Calamity in London
Family of Ten Burned to Death

’Twas in the year of 1897, and on the night of Christmas day,
That ten persons’ lives were taken away,
By a destructive fire in London, at No. 9 Dixie Street,
Alas! so great was the fire, the victims couldn’t retreat.
In Dixie Street, No. 9, it was occupied by two families,
Who were all quite happy, and sitting at their ease;
One of these was a labourer, David Barber and his wife,
And a dear little child, he loved as his life.

Barber’s mother and three sisters were living on the ground floor,
And in the upper two rooms lived a family who were very poor,
And all had retired to rest, on the night of Christmas day,
Never dreaming that by fire their lives would be taken away.

Barber got up on Sunday morning to prepare breakfast for his family,
And a most appalling sight he then did see;
For he found the room was full of smoke,
So dense, indeed, that it nearly did him choke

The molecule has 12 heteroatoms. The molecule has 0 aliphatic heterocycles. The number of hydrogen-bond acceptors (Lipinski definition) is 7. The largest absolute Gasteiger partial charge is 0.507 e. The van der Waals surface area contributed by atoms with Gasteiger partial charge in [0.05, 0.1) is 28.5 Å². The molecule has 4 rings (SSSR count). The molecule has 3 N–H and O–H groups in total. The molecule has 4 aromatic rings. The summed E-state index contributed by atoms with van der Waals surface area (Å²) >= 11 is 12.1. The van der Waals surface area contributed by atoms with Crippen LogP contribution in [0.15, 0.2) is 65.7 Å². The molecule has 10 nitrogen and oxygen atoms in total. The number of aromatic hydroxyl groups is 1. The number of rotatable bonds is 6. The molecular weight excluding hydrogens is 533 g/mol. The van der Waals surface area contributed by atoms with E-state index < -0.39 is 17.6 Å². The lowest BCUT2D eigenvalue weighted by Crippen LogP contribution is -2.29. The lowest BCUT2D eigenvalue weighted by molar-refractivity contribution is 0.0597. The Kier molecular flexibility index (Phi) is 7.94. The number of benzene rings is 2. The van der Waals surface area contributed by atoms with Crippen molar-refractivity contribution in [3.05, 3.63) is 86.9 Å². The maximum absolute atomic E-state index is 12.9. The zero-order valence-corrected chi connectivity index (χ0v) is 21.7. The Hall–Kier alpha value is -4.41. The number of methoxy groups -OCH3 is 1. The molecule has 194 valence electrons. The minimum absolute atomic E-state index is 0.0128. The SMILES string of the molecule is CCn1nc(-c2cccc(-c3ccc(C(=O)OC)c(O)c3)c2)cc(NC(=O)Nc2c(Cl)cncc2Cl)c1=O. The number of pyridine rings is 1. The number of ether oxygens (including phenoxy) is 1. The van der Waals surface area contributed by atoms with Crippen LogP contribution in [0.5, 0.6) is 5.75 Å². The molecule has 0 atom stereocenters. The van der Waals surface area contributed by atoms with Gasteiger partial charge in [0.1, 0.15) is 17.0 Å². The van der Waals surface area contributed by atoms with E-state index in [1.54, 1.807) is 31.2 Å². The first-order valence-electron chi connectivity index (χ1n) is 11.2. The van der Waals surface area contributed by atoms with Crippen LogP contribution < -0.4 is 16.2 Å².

Then fearlessly to the room door he did creep,
And tried to arouse the inmates, who were asleep;
And succeeded in getting his own family out into the street,
And to him the thought thereof was surely very sweet.

And by this time the heroic Barber’s strength was failing,
And his efforts to warn the family upstairs were unavailing;
And, before the alarm was given, the house was in flames,
Which prevented anything being done, after all his pains.

Oh! it was a horrible and heart-rending sight
To see the house in a blaze of lurid light,
And the roof fallen in, and the windows burnt out,
Alas! ’tis pitiful to relate, without any doubt.

Oh, Heaven! ’tis a dreadful calamity to narrate,
Because the victims have met with a cruel fate;
Little did they think they were going to lose their lives by fire,
On that night when to their beds they did retire.

It was sometime before the gutted house could be entered in,
Then to search for the bodies the officers in charge did begin;
And a horrifying spectacle met their gaze,
Which made them stand aghast in a fit of amaze.

Sometime before the firemen arrived,
Ten persons of their lives had been deprived,